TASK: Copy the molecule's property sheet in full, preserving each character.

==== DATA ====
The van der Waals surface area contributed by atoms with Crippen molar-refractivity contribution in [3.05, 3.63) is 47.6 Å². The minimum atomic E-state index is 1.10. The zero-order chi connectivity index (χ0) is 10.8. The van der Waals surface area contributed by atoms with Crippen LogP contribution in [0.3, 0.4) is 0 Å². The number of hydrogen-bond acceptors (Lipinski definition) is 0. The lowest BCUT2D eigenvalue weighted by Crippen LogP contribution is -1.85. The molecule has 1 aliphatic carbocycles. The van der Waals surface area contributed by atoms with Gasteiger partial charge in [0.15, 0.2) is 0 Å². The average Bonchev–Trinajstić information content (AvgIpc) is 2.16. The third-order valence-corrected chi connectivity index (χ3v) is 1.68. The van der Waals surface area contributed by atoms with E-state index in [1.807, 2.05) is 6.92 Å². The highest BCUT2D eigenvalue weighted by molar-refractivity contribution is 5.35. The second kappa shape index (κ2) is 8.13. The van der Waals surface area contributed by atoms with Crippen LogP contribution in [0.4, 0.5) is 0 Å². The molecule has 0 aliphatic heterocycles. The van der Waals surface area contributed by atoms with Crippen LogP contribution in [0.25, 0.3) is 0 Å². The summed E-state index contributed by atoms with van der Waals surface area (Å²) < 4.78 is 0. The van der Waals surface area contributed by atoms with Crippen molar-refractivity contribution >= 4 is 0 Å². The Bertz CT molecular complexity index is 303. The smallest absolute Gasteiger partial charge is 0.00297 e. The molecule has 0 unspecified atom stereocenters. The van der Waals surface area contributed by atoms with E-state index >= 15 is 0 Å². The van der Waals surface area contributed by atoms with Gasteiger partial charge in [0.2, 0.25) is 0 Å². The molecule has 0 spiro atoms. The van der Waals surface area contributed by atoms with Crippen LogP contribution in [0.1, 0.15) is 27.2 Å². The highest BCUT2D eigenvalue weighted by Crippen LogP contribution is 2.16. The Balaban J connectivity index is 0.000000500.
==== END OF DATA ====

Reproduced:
The van der Waals surface area contributed by atoms with Crippen molar-refractivity contribution in [3.05, 3.63) is 47.6 Å². The minimum atomic E-state index is 1.10. The zero-order chi connectivity index (χ0) is 10.8. The van der Waals surface area contributed by atoms with Crippen LogP contribution in [0.3, 0.4) is 0 Å². The number of hydrogen-bond acceptors (Lipinski definition) is 0. The lowest BCUT2D eigenvalue weighted by Crippen LogP contribution is -1.85. The molecule has 1 aliphatic carbocycles. The van der Waals surface area contributed by atoms with Gasteiger partial charge in [0.15, 0.2) is 0 Å². The average Bonchev–Trinajstić information content (AvgIpc) is 2.16. The third-order valence-corrected chi connectivity index (χ3v) is 1.68. The van der Waals surface area contributed by atoms with E-state index in [1.807, 2.05) is 6.92 Å². The highest BCUT2D eigenvalue weighted by molar-refractivity contribution is 5.35. The second kappa shape index (κ2) is 8.13. The van der Waals surface area contributed by atoms with Crippen LogP contribution in [0.4, 0.5) is 0 Å². The molecule has 0 aliphatic heterocycles. The van der Waals surface area contributed by atoms with Crippen LogP contribution in [0.25, 0.3) is 0 Å². The summed E-state index contributed by atoms with van der Waals surface area (Å²) < 4.78 is 0. The van der Waals surface area contributed by atoms with Crippen molar-refractivity contribution >= 4 is 0 Å². The Bertz CT molecular complexity index is 303. The smallest absolute Gasteiger partial charge is 0.00297 e. The molecule has 0 unspecified atom stereocenters. The van der Waals surface area contributed by atoms with E-state index >= 15 is 0 Å². The van der Waals surface area contributed by atoms with Gasteiger partial charge in [0.2, 0.25) is 0 Å². The molecule has 0 spiro atoms. The van der Waals surface area contributed by atoms with Crippen LogP contribution in [0.1, 0.15) is 27.2 Å². The highest BCUT2D eigenvalue weighted by Crippen LogP contribution is 2.16. The Balaban J connectivity index is 0.000000500.